While at the moment she sees primarily the nurturing side of being a shepherd girl who mothers her lambs with food and puts them to bed, I hope one day she will also see the humility it takes to say yes to God, even when it means the world despises her. For both the shepherds and Mary were despised by the world. The shepherds because their profession was lowly, and Mary because the world presumed she had sinned when she had not. They were not appointed religious or political leaders, but God used them, because when he spoke, they listened. I pray my daughter will listen, too.

This Advent and Christmas season, we are invited to see images of the Nativity not as quaint supplements to doctrinal truth but rather as invitations to form and reform our imagination. We can join the little children in their playful engagement with the images of the Christmas story without rushing so quickly to exegesis. And we can slow down and enjoy the repetition, waiting to hear, like Mary, what God might speak to us.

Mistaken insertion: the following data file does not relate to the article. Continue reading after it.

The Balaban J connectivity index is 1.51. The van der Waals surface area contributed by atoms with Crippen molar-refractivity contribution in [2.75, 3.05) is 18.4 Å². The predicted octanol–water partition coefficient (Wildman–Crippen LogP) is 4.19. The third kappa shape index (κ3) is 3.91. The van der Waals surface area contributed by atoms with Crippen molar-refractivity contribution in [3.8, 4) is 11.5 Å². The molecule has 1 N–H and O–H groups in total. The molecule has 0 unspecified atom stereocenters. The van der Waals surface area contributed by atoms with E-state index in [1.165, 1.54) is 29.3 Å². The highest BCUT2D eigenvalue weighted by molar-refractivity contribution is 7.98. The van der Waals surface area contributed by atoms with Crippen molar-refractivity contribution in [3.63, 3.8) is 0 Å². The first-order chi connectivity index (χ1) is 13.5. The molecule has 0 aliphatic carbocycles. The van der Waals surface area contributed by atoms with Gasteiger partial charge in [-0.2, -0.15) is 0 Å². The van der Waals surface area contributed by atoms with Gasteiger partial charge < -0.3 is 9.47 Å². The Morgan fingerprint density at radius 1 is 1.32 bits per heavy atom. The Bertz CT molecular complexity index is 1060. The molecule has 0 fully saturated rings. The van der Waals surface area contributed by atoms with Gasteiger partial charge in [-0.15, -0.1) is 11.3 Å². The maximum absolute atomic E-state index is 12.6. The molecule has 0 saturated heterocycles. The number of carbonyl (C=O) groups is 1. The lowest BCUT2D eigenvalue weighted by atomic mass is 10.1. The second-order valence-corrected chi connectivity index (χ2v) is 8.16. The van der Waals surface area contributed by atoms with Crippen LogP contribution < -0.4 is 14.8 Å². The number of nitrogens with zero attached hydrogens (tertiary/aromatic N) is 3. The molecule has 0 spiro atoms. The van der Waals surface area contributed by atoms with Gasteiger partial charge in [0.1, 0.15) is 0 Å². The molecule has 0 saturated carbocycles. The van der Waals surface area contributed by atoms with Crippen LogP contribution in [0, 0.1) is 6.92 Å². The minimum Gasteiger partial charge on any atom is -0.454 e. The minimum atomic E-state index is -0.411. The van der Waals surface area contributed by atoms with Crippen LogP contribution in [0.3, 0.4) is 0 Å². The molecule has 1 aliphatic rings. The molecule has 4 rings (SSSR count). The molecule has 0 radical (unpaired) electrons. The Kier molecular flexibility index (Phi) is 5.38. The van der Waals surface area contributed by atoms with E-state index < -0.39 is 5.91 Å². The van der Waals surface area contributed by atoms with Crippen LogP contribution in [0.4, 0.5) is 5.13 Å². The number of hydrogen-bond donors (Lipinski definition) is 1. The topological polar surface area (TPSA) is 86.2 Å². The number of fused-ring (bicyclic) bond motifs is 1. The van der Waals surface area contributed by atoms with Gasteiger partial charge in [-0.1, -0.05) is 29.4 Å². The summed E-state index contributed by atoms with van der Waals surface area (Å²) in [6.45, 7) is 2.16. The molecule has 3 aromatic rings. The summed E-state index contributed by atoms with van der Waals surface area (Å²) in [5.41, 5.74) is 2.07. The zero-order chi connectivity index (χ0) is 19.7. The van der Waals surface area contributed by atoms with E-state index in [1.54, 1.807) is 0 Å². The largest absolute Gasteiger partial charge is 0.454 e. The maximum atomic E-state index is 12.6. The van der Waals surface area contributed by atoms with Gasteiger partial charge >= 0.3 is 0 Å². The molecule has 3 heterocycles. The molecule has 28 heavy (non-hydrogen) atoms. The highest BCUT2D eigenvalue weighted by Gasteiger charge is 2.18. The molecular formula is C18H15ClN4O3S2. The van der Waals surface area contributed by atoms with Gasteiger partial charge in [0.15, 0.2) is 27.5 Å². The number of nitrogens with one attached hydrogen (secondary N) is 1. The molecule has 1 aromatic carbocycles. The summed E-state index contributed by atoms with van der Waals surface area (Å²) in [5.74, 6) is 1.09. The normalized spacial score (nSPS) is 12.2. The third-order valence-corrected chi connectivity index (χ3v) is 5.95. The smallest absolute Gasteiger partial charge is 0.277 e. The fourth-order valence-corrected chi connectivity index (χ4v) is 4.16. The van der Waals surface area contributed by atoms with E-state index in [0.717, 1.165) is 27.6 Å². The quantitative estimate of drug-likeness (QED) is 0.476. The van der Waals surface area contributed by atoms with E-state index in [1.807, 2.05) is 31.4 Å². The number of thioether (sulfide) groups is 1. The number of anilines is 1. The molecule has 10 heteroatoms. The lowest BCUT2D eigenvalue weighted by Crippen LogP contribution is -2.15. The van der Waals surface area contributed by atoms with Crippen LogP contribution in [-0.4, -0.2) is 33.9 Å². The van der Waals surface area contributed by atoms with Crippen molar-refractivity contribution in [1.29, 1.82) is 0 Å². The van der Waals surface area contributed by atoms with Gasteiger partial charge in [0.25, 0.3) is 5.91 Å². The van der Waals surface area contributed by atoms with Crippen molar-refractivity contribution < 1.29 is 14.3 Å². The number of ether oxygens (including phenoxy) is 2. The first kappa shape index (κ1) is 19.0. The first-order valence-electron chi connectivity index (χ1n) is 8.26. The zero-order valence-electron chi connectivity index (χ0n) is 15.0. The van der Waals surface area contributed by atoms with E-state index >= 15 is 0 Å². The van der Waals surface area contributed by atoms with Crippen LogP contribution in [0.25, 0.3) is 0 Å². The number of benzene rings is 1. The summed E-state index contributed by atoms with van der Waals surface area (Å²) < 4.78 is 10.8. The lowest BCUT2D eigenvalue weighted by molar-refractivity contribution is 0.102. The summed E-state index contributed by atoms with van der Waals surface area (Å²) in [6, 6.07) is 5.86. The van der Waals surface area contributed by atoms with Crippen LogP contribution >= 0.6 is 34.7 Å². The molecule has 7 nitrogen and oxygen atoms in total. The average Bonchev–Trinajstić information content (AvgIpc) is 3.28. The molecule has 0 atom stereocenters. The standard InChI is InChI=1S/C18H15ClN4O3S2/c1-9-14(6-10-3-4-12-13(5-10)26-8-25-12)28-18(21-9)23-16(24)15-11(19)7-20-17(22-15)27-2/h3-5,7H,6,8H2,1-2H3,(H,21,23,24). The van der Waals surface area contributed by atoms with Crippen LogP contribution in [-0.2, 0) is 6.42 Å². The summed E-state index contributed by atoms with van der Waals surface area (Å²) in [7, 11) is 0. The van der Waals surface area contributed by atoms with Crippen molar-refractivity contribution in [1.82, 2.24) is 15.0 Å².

Lesley-Anne Dyer Williams is an assistant professor of literature and Latin and director of the Liberal Arts Guild at LeTourneau University. She holds a master of philosophy degree in theology and religious studies from the University of Cambridge and a PhD in medieval studies from the University of Notre Dame.